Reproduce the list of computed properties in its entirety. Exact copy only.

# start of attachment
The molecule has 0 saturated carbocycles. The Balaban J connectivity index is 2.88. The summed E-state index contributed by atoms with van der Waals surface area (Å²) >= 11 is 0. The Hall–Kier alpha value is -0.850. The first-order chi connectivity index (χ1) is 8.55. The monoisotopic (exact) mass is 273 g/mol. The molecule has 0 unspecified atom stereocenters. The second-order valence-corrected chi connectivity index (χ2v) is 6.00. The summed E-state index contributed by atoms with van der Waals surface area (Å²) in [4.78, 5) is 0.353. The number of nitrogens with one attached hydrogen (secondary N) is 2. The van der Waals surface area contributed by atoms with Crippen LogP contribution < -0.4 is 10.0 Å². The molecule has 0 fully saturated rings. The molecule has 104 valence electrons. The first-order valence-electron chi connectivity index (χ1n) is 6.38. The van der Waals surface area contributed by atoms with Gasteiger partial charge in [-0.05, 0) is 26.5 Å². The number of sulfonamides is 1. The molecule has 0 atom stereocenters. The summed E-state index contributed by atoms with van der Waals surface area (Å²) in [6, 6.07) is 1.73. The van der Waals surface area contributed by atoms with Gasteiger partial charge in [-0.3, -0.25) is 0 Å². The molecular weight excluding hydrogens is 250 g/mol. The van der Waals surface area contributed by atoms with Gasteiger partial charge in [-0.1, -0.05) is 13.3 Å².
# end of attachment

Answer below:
The molecule has 0 saturated carbocycles. The Balaban J connectivity index is 2.88. The summed E-state index contributed by atoms with van der Waals surface area (Å²) >= 11 is 0. The Hall–Kier alpha value is -0.850. The first-order chi connectivity index (χ1) is 8.55. The monoisotopic (exact) mass is 273 g/mol. The molecule has 0 unspecified atom stereocenters. The second-order valence-corrected chi connectivity index (χ2v) is 6.00. The summed E-state index contributed by atoms with van der Waals surface area (Å²) in [4.78, 5) is 0.353. The number of nitrogens with one attached hydrogen (secondary N) is 2. The van der Waals surface area contributed by atoms with Crippen LogP contribution < -0.4 is 10.0 Å². The molecule has 0 fully saturated rings. The molecule has 104 valence electrons. The first-order valence-electron chi connectivity index (χ1n) is 6.38. The van der Waals surface area contributed by atoms with Gasteiger partial charge in [-0.05, 0) is 26.5 Å². The number of sulfonamides is 1. The molecule has 0 atom stereocenters. The summed E-state index contributed by atoms with van der Waals surface area (Å²) in [6, 6.07) is 1.73. The van der Waals surface area contributed by atoms with Gasteiger partial charge in [-0.3, -0.25) is 0 Å². The molecular weight excluding hydrogens is 250 g/mol. The van der Waals surface area contributed by atoms with Gasteiger partial charge in [-0.1, -0.05) is 13.3 Å².